Radio Edit: Conspiracy theorist Alex Jones deserved online bans

This past summer was a series of disappointment and failures for alt-right conspiracy theorist Alex Jones.

In early October, PayPal became the latest internet service to ban Alex Jones and his controversial website Infowars from using its platform.

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Over the summer, Facebook was the first to ban Alex Jones. Apple followed, banning his podcasts from the iTunes platform, and then YouTube. In September, Twitter permanently banned Jones and his Infowars channel from its social media services, including Periscope, its live streaming app.

While Jones' followers and Jones himself have decried these decisions as censorship against an unpopular voice, Facebook laid it out on its decision to act: Jones was spreading hate.

Facebook released a statement that said that Jones was “glorifying violence, which violates our graphic violence policy, and using dehumanizing language to describe people who are transgender, Muslims and immigrants, which violates our hate speech policies.”

Apple added: “Apple does not tolerate hate speech, and we have clear guidelines that creators and developers must follow to ensure we provide a safe environment for all of our users.”

Jones has long insisted that the tragic Sandy Hook school shooting in 2012 never happened and that those involved were “crisis actors,” paid actors who acted the scene out for the anti-gun agenda.

As a result, Jones' followers have harassed relatives of shooting victims with death threats, phone calls and protests.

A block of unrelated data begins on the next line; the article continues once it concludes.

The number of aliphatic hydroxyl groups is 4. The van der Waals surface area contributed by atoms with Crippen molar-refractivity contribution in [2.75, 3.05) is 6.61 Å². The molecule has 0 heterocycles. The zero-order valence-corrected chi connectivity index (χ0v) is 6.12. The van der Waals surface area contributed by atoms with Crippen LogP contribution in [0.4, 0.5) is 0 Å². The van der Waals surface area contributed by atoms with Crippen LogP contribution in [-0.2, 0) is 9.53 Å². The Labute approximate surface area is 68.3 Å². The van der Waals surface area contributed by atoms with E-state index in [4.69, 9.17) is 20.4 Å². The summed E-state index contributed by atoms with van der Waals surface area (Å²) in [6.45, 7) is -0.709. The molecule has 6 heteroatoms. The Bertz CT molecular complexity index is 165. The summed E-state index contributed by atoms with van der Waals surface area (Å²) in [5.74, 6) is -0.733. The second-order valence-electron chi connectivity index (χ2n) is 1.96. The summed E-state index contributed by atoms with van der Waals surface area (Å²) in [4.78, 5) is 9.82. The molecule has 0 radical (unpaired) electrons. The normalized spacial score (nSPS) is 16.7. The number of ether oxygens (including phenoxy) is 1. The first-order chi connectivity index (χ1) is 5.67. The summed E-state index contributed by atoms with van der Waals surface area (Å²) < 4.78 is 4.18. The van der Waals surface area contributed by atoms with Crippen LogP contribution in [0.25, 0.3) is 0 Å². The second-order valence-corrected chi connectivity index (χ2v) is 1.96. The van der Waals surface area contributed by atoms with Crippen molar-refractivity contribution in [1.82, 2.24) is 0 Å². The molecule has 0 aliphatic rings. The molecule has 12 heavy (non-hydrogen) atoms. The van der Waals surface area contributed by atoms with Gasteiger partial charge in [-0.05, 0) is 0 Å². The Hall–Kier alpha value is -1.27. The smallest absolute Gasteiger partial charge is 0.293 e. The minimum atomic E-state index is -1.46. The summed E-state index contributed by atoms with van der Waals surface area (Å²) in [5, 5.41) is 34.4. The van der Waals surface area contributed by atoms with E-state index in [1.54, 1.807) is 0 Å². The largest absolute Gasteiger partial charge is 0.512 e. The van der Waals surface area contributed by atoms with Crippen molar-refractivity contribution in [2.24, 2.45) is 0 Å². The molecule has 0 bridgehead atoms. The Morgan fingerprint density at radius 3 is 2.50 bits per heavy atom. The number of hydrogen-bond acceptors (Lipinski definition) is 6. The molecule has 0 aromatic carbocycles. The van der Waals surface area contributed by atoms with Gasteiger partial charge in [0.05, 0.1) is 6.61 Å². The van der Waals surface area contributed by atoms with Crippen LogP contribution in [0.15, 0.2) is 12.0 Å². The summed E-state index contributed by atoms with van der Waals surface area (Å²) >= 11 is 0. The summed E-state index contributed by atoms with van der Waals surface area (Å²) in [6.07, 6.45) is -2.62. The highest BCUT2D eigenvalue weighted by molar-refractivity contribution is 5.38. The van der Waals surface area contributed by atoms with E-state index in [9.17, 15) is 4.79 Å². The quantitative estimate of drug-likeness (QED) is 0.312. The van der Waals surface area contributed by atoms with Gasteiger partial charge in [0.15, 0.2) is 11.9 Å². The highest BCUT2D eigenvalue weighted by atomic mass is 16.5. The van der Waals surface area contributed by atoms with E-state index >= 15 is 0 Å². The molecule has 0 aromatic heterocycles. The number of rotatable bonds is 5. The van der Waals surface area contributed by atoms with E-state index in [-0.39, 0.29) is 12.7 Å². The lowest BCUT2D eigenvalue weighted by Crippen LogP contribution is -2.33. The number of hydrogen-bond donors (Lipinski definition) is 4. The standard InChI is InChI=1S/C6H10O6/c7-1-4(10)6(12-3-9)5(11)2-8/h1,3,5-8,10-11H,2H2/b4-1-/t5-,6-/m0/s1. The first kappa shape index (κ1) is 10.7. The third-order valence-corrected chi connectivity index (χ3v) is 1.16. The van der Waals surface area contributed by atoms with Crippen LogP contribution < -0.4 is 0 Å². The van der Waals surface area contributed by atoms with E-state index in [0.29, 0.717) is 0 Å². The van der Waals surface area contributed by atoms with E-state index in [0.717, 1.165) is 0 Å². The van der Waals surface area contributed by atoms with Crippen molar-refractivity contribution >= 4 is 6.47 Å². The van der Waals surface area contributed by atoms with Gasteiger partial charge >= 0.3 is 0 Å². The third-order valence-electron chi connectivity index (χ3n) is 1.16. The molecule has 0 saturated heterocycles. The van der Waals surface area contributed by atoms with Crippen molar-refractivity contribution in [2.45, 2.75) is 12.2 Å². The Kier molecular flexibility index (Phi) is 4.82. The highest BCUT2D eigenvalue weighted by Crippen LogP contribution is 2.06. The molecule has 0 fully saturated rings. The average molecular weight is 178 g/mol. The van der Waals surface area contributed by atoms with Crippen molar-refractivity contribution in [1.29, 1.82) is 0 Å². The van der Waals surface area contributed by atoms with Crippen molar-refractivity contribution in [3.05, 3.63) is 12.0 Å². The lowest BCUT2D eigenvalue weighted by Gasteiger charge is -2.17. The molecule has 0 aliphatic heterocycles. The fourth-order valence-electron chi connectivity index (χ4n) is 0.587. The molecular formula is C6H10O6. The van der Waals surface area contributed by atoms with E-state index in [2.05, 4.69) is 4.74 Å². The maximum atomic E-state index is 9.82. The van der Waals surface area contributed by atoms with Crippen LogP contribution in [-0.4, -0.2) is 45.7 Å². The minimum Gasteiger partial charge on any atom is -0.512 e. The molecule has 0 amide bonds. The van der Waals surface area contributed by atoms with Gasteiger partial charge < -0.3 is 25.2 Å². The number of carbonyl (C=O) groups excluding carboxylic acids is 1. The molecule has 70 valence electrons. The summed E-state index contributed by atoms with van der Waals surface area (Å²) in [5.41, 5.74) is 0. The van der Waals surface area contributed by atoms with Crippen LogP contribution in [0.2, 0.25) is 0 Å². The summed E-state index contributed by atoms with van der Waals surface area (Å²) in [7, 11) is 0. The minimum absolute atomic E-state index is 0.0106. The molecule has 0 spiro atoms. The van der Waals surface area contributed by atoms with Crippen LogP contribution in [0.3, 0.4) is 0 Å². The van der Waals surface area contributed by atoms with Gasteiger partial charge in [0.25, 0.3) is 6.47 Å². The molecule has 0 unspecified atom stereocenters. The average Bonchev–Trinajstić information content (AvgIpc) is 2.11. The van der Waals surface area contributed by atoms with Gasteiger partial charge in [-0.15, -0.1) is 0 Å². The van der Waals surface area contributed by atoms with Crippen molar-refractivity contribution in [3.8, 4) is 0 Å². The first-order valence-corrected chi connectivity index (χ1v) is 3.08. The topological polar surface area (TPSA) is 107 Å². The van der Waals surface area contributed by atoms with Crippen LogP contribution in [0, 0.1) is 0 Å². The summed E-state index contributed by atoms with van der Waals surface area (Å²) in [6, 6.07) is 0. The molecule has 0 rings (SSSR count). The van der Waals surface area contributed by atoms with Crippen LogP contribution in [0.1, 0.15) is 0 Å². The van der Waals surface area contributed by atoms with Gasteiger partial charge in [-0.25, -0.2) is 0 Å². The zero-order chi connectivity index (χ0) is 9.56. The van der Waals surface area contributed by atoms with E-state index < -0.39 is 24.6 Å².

Jones has also called for violence against Robert Mueller, the special investigator looking into the Russian collusion charges in the U.S., and has called Hillary Clinton a literal “demon.”

He's also spread disinformation and conspiracy theories for the 20 years he's been running his website.

Facebook has recently taken other steps in an attempt to ensure information posted is factual, using algorithms and factcheckers to double check material.

Twitter, Apple and Youtube have also moved to remove hate speech from their platforms.

Governments have also put pressure on platforms like Facebook to clean up its fact-checking. Prime Minister Justin Trudeau warned Facebook to fix its “fake news” problem or face sanctioning.

Finding facts in the age of social media is a struggle, and removing hate speech from the internet is another ongoing problem. Banning habitual conspiracy theorists and hatemongers like Alex Jones is a step in the right direction.

Steve Marlow is the program co-ordinator at CFBX, an independent radio station in Kamloops. Tune in at 92.5 FM on the dial or go online to thex.ca.

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